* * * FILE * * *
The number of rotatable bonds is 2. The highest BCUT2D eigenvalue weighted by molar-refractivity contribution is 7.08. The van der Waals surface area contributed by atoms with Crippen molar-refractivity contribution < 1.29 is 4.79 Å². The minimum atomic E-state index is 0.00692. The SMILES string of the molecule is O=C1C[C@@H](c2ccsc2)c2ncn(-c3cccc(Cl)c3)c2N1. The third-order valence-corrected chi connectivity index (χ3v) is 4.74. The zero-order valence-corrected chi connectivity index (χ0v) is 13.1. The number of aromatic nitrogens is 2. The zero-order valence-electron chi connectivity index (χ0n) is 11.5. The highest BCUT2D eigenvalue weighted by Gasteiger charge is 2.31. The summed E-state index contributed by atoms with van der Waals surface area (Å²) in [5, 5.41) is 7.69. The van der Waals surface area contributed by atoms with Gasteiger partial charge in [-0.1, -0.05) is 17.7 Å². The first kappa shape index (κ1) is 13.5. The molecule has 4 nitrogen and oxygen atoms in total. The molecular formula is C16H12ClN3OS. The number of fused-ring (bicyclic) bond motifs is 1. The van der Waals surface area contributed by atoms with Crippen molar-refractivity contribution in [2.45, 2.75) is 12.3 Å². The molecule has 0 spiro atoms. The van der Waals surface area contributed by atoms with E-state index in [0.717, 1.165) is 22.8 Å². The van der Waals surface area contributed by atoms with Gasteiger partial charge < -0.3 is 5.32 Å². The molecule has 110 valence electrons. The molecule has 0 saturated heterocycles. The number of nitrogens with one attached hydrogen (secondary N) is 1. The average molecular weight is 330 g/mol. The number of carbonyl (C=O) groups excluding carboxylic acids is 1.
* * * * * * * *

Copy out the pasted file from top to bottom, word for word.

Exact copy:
The number of rotatable bonds is 2. The highest BCUT2D eigenvalue weighted by molar-refractivity contribution is 7.08. The van der Waals surface area contributed by atoms with Crippen molar-refractivity contribution < 1.29 is 4.79 Å². The minimum atomic E-state index is 0.00692. The SMILES string of the molecule is O=C1C[C@@H](c2ccsc2)c2ncn(-c3cccc(Cl)c3)c2N1. The third-order valence-corrected chi connectivity index (χ3v) is 4.74. The zero-order valence-corrected chi connectivity index (χ0v) is 13.1. The number of aromatic nitrogens is 2. The zero-order valence-electron chi connectivity index (χ0n) is 11.5. The highest BCUT2D eigenvalue weighted by Gasteiger charge is 2.31. The summed E-state index contributed by atoms with van der Waals surface area (Å²) in [5, 5.41) is 7.69. The van der Waals surface area contributed by atoms with Gasteiger partial charge in [-0.1, -0.05) is 17.7 Å². The first kappa shape index (κ1) is 13.5. The molecule has 4 nitrogen and oxygen atoms in total. The molecular formula is C16H12ClN3OS. The number of fused-ring (bicyclic) bond motifs is 1. The van der Waals surface area contributed by atoms with Crippen molar-refractivity contribution in [2.45, 2.75) is 12.3 Å². The molecule has 0 spiro atoms. The van der Waals surface area contributed by atoms with E-state index in [0.717, 1.165) is 22.8 Å². The van der Waals surface area contributed by atoms with Gasteiger partial charge < -0.3 is 5.32 Å². The molecule has 110 valence electrons. The molecule has 0 saturated heterocycles. The number of nitrogens with one attached hydrogen (secondary N) is 1. The average molecular weight is 330 g/mol. The number of carbonyl (C=O) groups excluding carboxylic acids is 1.